Write 11 pages with APA style on Blacks and the US Constitution. Being raised Christian gave King a moral and forgiving outlook on life, which later showed in his approach to civil rights. Garrow explains King stated:
We must keep God in the forefront. Let us be Christian in all of our actions. The protesters must not hate their white opponents, but be guided by Christian love while seeking justice with their demands. Love is one of the pinnacle parts of the Christian faith. There is another side called justice. And justice is really love in calculation. (24)
Baptist believed that Jesus did for every man’s sin. All that man has to do is ask for forgiveness, inviting Jesus into his heart. Once Jesus’s blood-covered a sinner, the sinner became perfect in Christ. If someone is perfect, no matter the color, they are equal. King felt that every sinner could be forgiven, even Ku Klux Klan members or white supremacists. This led him to be forgiving of the white oppressors.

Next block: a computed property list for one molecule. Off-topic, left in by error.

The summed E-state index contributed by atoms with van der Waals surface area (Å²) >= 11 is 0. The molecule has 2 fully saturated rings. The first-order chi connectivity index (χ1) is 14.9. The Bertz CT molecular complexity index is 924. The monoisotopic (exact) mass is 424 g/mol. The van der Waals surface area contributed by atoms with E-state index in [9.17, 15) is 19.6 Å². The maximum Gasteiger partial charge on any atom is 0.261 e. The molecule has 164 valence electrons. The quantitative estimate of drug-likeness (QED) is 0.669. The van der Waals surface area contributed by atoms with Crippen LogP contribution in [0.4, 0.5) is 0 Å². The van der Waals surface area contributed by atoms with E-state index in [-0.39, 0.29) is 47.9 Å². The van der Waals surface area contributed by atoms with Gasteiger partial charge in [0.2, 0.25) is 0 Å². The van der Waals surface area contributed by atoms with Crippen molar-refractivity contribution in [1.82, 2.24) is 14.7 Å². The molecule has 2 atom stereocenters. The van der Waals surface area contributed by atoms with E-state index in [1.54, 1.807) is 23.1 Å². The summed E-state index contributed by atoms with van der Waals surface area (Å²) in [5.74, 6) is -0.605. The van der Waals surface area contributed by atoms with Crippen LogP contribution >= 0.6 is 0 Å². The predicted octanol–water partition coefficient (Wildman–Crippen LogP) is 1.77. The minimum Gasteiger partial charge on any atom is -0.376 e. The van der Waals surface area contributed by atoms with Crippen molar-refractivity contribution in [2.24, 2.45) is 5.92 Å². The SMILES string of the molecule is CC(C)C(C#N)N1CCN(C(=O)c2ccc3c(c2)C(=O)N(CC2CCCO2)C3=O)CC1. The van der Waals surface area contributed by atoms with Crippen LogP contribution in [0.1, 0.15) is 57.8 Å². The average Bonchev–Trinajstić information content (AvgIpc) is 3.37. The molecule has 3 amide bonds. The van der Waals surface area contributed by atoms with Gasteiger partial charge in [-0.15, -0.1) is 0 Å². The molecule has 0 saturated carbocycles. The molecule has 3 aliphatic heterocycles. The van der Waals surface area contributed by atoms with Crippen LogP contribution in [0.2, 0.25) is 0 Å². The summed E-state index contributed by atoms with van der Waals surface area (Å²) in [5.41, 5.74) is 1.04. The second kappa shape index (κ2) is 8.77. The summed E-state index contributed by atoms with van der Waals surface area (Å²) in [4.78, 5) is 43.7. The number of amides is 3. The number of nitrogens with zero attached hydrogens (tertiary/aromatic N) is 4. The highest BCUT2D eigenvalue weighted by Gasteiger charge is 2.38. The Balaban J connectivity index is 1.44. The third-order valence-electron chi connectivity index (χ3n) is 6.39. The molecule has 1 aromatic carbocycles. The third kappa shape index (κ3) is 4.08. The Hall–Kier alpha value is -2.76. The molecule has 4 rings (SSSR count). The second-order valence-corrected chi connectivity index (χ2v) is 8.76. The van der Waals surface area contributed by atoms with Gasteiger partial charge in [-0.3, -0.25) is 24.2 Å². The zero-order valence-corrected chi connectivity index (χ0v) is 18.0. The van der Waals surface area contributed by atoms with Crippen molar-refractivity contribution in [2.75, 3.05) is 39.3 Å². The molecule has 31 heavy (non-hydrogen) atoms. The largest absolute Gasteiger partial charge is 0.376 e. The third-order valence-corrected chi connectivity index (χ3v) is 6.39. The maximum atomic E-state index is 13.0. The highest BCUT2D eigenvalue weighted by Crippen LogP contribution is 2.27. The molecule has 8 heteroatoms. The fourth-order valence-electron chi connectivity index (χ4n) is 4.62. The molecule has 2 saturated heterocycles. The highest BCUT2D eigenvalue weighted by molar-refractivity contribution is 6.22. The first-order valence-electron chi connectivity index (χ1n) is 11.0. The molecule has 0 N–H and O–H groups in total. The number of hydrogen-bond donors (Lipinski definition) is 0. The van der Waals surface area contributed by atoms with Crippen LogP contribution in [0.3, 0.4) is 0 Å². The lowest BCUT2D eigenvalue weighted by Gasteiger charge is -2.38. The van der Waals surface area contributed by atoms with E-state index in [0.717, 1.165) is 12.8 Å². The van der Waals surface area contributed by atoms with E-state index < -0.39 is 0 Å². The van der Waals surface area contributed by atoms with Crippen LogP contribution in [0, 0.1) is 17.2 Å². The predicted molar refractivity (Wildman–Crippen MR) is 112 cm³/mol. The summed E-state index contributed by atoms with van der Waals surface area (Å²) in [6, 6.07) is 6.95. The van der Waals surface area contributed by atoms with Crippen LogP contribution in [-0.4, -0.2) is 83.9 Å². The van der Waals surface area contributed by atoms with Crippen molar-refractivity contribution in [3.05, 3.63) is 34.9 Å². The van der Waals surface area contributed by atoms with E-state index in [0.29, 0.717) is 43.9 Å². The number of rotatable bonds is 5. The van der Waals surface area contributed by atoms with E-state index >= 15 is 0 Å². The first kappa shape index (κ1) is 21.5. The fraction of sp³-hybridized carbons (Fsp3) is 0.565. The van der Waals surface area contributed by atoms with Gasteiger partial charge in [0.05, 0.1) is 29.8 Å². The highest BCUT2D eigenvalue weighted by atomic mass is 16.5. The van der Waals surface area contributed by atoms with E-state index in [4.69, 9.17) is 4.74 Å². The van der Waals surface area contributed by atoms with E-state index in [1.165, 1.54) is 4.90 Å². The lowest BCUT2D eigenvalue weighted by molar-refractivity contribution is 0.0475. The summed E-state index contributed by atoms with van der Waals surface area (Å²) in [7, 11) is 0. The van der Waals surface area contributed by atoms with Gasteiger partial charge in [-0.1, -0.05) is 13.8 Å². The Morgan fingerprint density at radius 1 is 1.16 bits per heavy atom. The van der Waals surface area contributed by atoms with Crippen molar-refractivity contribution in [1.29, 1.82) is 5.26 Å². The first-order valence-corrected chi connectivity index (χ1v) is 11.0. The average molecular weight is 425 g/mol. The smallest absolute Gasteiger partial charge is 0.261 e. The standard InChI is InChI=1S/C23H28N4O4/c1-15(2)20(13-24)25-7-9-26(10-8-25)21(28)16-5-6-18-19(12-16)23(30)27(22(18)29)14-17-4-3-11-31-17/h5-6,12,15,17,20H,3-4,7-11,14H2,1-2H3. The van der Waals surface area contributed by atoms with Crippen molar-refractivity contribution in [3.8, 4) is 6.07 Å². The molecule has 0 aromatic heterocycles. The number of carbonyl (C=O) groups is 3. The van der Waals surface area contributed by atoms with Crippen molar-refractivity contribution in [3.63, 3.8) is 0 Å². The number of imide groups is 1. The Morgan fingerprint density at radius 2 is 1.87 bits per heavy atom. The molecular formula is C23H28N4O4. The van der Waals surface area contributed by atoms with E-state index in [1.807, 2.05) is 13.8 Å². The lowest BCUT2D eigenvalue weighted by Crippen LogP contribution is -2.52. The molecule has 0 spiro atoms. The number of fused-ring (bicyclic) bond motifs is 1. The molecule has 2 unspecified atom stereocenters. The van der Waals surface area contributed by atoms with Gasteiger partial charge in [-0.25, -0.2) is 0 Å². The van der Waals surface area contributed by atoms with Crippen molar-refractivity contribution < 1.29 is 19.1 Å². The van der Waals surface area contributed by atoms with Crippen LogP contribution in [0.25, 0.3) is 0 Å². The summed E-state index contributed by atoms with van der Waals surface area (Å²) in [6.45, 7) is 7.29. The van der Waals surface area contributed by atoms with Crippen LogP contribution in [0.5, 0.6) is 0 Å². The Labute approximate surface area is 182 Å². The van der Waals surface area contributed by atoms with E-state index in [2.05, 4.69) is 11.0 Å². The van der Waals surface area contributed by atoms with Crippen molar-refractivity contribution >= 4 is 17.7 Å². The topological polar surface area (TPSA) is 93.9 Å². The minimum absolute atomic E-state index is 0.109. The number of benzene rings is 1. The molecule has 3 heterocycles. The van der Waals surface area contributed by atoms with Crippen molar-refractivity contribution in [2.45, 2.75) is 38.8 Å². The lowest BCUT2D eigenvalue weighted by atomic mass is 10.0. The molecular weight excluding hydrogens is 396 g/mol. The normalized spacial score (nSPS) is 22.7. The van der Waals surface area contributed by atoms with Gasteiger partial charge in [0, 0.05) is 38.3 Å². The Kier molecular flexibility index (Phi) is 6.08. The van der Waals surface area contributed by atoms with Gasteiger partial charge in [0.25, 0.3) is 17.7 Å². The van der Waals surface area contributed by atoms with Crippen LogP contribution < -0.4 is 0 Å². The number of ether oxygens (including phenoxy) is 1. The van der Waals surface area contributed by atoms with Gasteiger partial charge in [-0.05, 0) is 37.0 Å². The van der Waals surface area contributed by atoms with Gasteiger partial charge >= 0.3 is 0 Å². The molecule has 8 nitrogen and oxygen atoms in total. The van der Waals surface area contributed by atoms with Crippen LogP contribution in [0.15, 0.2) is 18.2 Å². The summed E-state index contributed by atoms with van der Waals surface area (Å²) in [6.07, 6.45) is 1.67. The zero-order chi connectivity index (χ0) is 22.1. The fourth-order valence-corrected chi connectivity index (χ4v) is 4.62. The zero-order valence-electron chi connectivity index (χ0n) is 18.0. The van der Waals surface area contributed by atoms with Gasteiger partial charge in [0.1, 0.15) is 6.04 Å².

Forgiveness in the Christian religion did not mean acceptance for the Jim Crow laws in place at the time of King’s birth. Jim Crow laws did not abide by national laws. King felt “civil disobedience to local laws is civil obedience to national laws” (Garrow, 92). Although the North won the American Civil War, the South won the battle of Jim Crow laws. Jim Crow laws were laws created to keep white and black separated (Cook, 10). An example would be separate bathrooms, water facets, eating facilities, and even separate places on public transportation. King felt that Jim Crow laws were illegal. Technically he was right. The North won the war, which made federal laws superior to state laws. However, the Southerners did not acknowledge this fact. The reality was the North did not want to deal with civil rights after the American Civil War until activists like King started pressing the issue. King realized that “that our refusal to accept jim crow in specific areas challenges the entire social, political and economic order that .has kept us second class citizens” (Garrow, 85). . .